Aride: Untouched, Unspoilt Nature
Those who picture a dry, arid piece of land, as the name might suggest, will certainly find themselves in for a surprise. This 68-hectare island, situated 10 km north of Praslin, is actually extremely lush and green, and, just like the coral reef off its coast, is a conservation area.
Aride is the northernmost of the inner granite islands and measures 1.7 km (1 mile) in length and 500 metres in width. While the coral reef here is one of the most popular diving sites in the Seychelles, the island itself is only inhabited by an administrator, some workers, and a few biologists who devote themselves to protecting the island and its marine flora. More than thirty rare bird species with populations in the thousands nest here in the dense shrubbery. In fact, on Aride, there are more kinds of sea birds than on all of the other granitic islands of the Seychelles. Amongst others, you will find the Seychelles blue pigeon, the sooty and white tern, the lesser noddy, the shearwater, the Seychelles brush warbler and other tropical birds. A flock of frigate birds circulate the island almost permanently, spending much of the year here. That said, they breed more than 1,000 km away on Aldabra. Three skink and three gecko species, as well as a few harmless snake species also have their home on Aride. On the beach you will encounter numerous ghost crabs, while in winter two additional species of sea turtles come onto land to lay their eggs.
Lush vegetation covers the island: coconut trees thrive here as well as broadleaf trees, guavas, bananas, oranges, papayas, aubergines, ginger, turmeric, and chillies. The highly fragrant Wright's gardenia is an endemic plant species which grows up to 6 m high and is decorated with red and white calyx. Because of their small, lemon-shaped fruits the locals gave them the name "bwa sitron".
The sale of Sooty Terns was once a very lucrative business, a fact that significantly decreased the population and something that, due to other influences such as the establishment of coconut plantations, greatly disturbed the ecological balance. British chocolate maker Christopher Cadbury bought the island in 1973 and, from then on, allowed no further alterations to its nature. Since 1979, Aride has also been a state-assigned nature reserve that has been monitored since 2008 by the Island Conservation Society. Similarly to Bel Ombre on Mahé, Moyenne on Aride is thought to be home to pirate treasure. Blasting and drilling, however, have so far revealed no gold or other precious goods, and after a few attempts, the island itself was simply name a treasure and the search was ended.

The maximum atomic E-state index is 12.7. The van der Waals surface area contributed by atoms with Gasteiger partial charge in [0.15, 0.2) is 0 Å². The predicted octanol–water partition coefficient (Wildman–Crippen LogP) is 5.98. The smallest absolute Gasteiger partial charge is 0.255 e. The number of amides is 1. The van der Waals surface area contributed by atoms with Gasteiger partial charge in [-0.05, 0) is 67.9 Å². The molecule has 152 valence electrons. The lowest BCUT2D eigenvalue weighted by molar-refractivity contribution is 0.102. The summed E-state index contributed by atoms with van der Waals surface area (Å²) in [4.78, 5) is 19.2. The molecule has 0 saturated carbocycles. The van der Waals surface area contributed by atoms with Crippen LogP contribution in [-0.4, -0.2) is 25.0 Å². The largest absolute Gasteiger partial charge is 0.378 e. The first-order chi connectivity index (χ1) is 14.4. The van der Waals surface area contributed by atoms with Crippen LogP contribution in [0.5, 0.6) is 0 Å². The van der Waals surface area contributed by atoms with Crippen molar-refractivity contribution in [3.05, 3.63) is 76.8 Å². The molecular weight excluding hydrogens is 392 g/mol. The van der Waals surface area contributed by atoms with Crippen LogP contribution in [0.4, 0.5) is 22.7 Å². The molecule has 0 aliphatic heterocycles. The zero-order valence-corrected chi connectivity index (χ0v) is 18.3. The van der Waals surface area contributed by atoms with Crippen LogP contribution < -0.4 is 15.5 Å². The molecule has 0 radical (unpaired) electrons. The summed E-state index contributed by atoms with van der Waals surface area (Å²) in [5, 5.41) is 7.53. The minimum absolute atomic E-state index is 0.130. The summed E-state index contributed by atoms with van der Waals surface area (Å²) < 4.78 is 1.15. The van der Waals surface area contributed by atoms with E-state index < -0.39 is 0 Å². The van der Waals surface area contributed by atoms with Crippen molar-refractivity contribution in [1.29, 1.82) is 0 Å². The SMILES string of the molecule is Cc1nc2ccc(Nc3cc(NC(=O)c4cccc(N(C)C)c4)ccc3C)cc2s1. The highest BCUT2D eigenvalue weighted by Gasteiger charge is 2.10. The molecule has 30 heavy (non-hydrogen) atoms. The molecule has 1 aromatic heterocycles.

Only the boat of the island's administration team may land on the sandy beach. Visitors arriving by boats of excursion providers from Praslin (the crossing takes about 90 minutes), therefore have to change at sea onto this boat. Nature lovers, biologists, and wildlife photographers are examples of ideal candidates to visit to the island's unique refuge. For a day trip, it is best to contact your hotel reception or a local travel agent. Between October and April, the excursion is offered several times a week, while in the other months it depends on weather conditions.
On the laid-out circular walking path you can experience the diverse nature of Aride up-close. The guided two-kilometre tour starts at the house of the former island owner and takes about two hours. To the west, you pass a banana plantation, while on the right you can see white tropical birds nesting under the rocks. Various trees whose fruits are used, amongst other things, to nourish the island's few inhabitants, along with a freshwater pool full of fish whose origin still raises questions today can also be seen along the route. Meanwhile, you're sure to meet numerous lizards during your tour as they live here in large quantities. The tallest tree on the island, a Banyan, also stands by the trail and offers a nesting site for around 1,000 common noddy terns. Perhaps you’ll hear the song of cardinal birds at the junction located further to the west. Among the rocks to the west, mudskippers live alongside the crabs and are able to take oxygen from both the water and the surrounding air. Your reward for walking up the 134 metre-high Gros La Tête is a fantastic view of the sea and as well as North, Silhouette, Mahé, Cousine, Cousin, Praslin, Curieuse, La Digue, Félicité, Marianne, Petite Soeur and Grande Soeur. The variety of birds that circle the mountain peaks complete the backdrop in the most impressive manner.
If you follow the road further to the left, you end up on the white sandy beach where you can watch kakatoi fish in calm water. They break pieces of coral skeletons off with their hard mouths and grind it with their jaws. In fact, thanks to their efforts, the Seychelles has such soft, white beaches to offer. Beach areas that are frequented by sea turtles for nesting are marked accordingly and should of course not be visited, similarly, on hikes nothing should be touched or taken. The path continues to the small island cemetery, which can be seen from a visitor hut. The trees located north from here like the Mapou, Takamaka and Lafouche were supposedly the first living organisms on the island.